An iPhone 3.0 Scorecard: My Wishes, Apple's Plans

By  |  Tuesday, March 17, 2009 at 12:51 pm

iPhone 3.0First, an apology. The gods of technology usually treat me pretty well, but they chose this morning to punish me, presumably for some tech-related crime I’d committed (possibly insufficient backing up). My liveblogging failed to come off as planned, and if you showed up and were disappointed, I’m sorry (and thanks to Ed Oswald for helping to deal with the situation) .

Eventually, I realized that Twitter on my iPhone could serve as a respectable alternative mode of communication. And I guess it’s appropriate that I used my iPhone to relay information about the next generation of iPhone software.

The good news? Well, actually, the whole darn event was good stuff other than my technical woes: iPhone 3.0 looks really, really promising. I’ll have a lot more to say about it in the coming hours, days, weeks, and months, but for now, I wanted to recap my wish list from a few hours ago and see how Apple did at addressing my hopes, dreams, and ambitions.

Here’s what I was wishing for…and whether it came up in today’s announcements.

1) More TLC for iPhone developers. Like clearer policies, fast-tracking through the approval process, and measures that will give companies incentive to build more ambitious apps that are worth more than $2.99. [How’d Apple do? It didn’t do any of this stuff, specifically, but it introduced numerous things that should please iPhone software creators: subscription plans in the iPhone App Store, the ability to embed maps, the ability to talk to hardware, the ability to support cut and paste…and it said that it wants to work really hard to make getting apps distributed fast and easy. Overall, good news.]

2) Tools for managing a ton of apps. Like the ability to name groups of icons (Games, Communications, Productivity) and jump between them directly rather than having to side-swipe until you get to the page you want. You know, sort of what like you could do on a PalmPilot a decade ago. [How’d Apple do? It didn’t say anything about adding groups. But it did introduce system-wide search, including for apps, in the form of Spotlight, which should help a lot.]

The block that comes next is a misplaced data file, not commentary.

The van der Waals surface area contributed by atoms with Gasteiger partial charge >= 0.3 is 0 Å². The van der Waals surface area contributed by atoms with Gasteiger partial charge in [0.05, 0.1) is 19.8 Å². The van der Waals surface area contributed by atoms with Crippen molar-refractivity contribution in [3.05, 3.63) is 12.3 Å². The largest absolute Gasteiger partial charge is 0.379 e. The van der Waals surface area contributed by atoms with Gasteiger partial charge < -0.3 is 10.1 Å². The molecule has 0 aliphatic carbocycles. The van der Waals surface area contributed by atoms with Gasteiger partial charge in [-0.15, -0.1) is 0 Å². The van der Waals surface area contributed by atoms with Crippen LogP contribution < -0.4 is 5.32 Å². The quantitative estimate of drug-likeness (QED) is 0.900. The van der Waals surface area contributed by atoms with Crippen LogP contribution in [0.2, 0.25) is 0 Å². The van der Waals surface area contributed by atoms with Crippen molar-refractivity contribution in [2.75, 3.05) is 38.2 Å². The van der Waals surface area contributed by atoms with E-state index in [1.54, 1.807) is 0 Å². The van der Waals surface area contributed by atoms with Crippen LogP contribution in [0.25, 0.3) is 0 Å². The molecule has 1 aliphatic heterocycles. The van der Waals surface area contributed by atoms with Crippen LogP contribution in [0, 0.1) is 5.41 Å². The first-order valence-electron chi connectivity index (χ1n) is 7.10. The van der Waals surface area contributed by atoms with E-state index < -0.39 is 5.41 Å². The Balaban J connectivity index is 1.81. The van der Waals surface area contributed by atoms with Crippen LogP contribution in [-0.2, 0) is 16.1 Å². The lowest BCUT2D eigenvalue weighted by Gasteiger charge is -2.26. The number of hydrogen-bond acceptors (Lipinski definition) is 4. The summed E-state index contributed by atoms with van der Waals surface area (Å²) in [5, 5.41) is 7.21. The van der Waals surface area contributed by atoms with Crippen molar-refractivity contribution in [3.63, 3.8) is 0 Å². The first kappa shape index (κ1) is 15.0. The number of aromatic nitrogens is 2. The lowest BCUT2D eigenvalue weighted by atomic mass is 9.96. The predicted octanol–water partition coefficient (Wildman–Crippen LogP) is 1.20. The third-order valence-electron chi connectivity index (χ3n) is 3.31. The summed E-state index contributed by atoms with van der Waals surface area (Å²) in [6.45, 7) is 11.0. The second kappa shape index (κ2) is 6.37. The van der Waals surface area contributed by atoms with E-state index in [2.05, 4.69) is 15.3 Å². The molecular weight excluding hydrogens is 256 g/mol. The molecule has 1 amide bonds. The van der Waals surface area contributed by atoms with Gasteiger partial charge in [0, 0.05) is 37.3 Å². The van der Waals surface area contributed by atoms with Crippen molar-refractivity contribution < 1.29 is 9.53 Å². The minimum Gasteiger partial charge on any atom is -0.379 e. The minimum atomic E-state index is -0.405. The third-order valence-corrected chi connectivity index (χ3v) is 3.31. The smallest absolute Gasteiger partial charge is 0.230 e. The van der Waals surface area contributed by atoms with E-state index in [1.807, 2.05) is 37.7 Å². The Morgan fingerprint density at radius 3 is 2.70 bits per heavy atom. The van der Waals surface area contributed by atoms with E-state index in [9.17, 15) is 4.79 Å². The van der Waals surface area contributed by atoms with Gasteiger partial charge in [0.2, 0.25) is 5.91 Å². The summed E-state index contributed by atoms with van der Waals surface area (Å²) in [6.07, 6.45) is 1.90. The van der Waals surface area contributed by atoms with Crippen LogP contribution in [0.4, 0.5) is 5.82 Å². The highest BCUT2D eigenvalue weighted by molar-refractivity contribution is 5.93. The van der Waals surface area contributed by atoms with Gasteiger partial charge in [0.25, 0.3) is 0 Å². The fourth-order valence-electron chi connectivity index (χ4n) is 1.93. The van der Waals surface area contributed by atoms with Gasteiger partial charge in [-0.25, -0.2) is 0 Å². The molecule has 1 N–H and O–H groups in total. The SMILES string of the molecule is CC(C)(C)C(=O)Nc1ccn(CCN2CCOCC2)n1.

3) Similarly, some sort of shortcut feature. How about a gesture that pulls up a dock of apps you’ve selected without making you go back to the home screen? [How’d Apple do? Didn’t do this, as far as we know.]

4) More speed. For all the wonderful fluidity and responsiveness of most of the iPhone experience, the OS still grinds to a halt in certain circumstances, especially when you open some apps, such as SMS. [How’d Apple do? In response to a question from the audience, we heard that 3.0 will have a variety of performance-related tweaks.]

5) More reliability. Safari still closes without warning on my iPhone from time to time. And the whole darn OS has been known to reboot itself, like a tiny Blue Screen of Death. [How’d Apple do? No news came up on this front, but I remain hopeful…]

6) Task synching. Pretty please? [How’d Apple do? Um, what if I asked again: pretty please with sugar on it?]